Frequently Asked Questions…

About HumanDrive

What is HumanDrive?

We are a consortium of leading technology and automotive businesses, academic institutions, plus a government body and innovation centre, working together on a major 30-month project to develop autonomous vehicle technologies. The project will culminate in the most complex autonomously controlled journey yet attempted in the UK: a 200+ mile ‘Grand Drive’ through a variety of settings, including country roads, A-roads and motorways in live traffic and different environmental conditions. As well as showcasing the latest technology, the project will utilise advanced simulation, modelling and systems engineering to allow the vehicle to emulate a ‘natural’ human driving style using machine learning and developing an Artificial Intelligence to enhance the user comfort and experience.

What are the programme’s aims?

HumanDrive will set a precedent in the UK for the successful deployment of an autonomous, human-like vehicle undergoing a complex journey through real-world driving conditions. It will help establish the UK as a global hub for the research, development and better understand the user needs for automated vehicles. We will also use the Grand Drive to increase public awareness of and confidence in autonomous vehicles, and enable authorities responsible for our road network and safety to benefit from developments in automated transport system technologies.

Which organisations are part of HumanDrive and what are their roles?

The consortium is made up of ten members, all of whom have specific responsibilities and areas of expertise:

• Nissan is the lead partner and leading the AV development work package.

• Atkins Ltd is leading the cyber security lead.

• Cranfield University are leading both the Digital model validation and the Trials, demonstration and experimental validation work packages.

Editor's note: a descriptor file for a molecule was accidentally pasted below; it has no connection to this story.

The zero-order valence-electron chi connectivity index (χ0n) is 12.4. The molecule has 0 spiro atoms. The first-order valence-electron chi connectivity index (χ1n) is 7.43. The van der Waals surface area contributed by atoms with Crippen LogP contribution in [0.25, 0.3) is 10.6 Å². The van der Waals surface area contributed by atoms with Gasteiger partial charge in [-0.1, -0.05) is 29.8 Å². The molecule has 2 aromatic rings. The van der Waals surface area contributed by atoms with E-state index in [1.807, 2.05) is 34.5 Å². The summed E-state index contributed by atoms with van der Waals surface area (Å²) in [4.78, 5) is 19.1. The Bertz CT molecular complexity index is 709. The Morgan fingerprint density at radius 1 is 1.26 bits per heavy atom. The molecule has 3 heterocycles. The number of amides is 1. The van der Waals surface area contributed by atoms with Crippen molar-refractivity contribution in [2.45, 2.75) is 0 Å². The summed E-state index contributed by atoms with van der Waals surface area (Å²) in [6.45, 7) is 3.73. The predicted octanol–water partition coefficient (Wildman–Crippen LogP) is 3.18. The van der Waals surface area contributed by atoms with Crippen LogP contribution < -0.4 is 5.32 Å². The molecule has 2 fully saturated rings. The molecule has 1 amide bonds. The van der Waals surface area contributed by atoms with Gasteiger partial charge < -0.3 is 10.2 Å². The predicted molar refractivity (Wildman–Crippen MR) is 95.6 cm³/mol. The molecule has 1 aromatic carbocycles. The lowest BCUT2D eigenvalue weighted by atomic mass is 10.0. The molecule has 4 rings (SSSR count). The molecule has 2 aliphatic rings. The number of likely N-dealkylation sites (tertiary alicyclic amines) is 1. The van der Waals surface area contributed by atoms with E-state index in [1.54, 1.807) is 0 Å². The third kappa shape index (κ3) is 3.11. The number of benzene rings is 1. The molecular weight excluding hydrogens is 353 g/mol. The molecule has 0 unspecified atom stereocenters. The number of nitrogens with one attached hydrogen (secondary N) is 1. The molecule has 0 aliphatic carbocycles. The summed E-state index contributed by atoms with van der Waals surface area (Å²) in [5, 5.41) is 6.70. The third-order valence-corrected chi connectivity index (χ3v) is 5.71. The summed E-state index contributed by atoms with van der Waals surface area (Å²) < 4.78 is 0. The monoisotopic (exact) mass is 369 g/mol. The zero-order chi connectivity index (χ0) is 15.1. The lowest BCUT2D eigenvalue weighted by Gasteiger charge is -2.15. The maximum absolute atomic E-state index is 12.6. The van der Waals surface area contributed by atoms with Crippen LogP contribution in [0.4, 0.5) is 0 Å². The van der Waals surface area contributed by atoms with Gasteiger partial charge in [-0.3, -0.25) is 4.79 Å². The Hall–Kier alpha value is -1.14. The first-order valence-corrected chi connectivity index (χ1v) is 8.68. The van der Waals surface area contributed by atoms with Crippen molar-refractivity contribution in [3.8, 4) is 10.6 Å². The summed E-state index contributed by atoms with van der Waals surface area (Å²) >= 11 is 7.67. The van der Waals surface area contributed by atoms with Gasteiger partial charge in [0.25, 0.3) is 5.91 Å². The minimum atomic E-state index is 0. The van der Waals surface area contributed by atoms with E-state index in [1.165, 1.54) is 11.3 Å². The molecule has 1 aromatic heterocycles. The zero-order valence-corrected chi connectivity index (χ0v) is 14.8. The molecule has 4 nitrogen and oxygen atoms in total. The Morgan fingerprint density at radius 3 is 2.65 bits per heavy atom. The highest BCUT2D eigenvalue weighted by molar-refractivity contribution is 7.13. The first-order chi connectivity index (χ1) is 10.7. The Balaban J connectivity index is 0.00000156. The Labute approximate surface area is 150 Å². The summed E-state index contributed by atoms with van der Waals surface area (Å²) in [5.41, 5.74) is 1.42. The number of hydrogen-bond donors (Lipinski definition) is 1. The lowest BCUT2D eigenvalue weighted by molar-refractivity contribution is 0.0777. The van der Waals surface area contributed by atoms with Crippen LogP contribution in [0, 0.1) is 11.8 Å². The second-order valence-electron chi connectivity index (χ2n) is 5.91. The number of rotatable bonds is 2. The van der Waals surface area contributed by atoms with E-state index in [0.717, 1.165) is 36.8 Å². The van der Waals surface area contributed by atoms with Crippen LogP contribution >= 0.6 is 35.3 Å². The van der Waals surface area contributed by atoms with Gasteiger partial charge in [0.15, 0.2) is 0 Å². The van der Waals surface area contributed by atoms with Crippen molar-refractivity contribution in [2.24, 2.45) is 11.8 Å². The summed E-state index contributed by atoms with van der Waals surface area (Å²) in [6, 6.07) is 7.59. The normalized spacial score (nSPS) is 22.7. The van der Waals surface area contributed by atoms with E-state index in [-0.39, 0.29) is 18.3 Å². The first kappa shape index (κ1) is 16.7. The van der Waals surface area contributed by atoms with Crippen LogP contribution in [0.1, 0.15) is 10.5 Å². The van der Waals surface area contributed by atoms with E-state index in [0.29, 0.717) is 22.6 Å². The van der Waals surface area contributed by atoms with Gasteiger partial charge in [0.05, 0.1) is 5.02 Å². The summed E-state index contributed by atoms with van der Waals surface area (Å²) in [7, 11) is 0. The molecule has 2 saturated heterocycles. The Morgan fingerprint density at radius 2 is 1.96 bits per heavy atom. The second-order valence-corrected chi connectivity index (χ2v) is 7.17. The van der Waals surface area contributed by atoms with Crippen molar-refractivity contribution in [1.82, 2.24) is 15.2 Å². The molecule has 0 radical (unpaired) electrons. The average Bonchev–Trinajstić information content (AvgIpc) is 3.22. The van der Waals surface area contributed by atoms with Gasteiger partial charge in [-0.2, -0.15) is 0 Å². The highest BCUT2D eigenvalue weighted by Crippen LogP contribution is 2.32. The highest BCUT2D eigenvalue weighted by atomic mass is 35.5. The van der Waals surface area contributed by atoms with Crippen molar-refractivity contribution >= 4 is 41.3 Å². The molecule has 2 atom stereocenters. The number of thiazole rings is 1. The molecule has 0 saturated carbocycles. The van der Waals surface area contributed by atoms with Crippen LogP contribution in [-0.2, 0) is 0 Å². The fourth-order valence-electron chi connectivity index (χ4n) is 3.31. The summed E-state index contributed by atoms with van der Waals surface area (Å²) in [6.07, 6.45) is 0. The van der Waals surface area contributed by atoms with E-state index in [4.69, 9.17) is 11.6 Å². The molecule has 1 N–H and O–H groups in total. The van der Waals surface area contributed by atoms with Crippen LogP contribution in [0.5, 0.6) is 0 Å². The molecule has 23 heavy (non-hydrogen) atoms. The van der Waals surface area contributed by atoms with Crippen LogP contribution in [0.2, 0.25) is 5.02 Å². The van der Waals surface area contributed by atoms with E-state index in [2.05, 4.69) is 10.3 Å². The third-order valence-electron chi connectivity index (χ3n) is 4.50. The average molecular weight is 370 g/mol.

• Highways England are the lead for the work package studying the impact on the transport system.

• Hitachi are the AI and Communications work package lead.

• Horiba MIRA are providing test facilities and support to the safety aspects of the project.

• SBD Automotive are supporting the cyber security work package.

• Transport Systems Catapult is leading on the project management, dissemination and safety case elements of the project.

• Aimsun Ltd are supporting Highways England in the study of the impact on the transport system due to AVs.

• University of Leeds (UoL) are the lead for the defining the user requirements and providing access to their simulator.

What vehicle is involved?

We will be using passenger vehicles (M1 classification) to conduct the trials and Grand Drive, provided by Nissan. It will look very much like a regular car on the road, but will feature advanced autonomous technologies. A total of seven cars will take part in the project, five cars will be used for data collection and two cars for autonomous vehicle testing.

What will they be able to do?

Are they fully driverless? Will they drive around with no one in them?   The aim is for the car to drive 100% on its own from start to finish, in a way that appears humanlike to the outside world. It will navigate through all road types and driving conditions.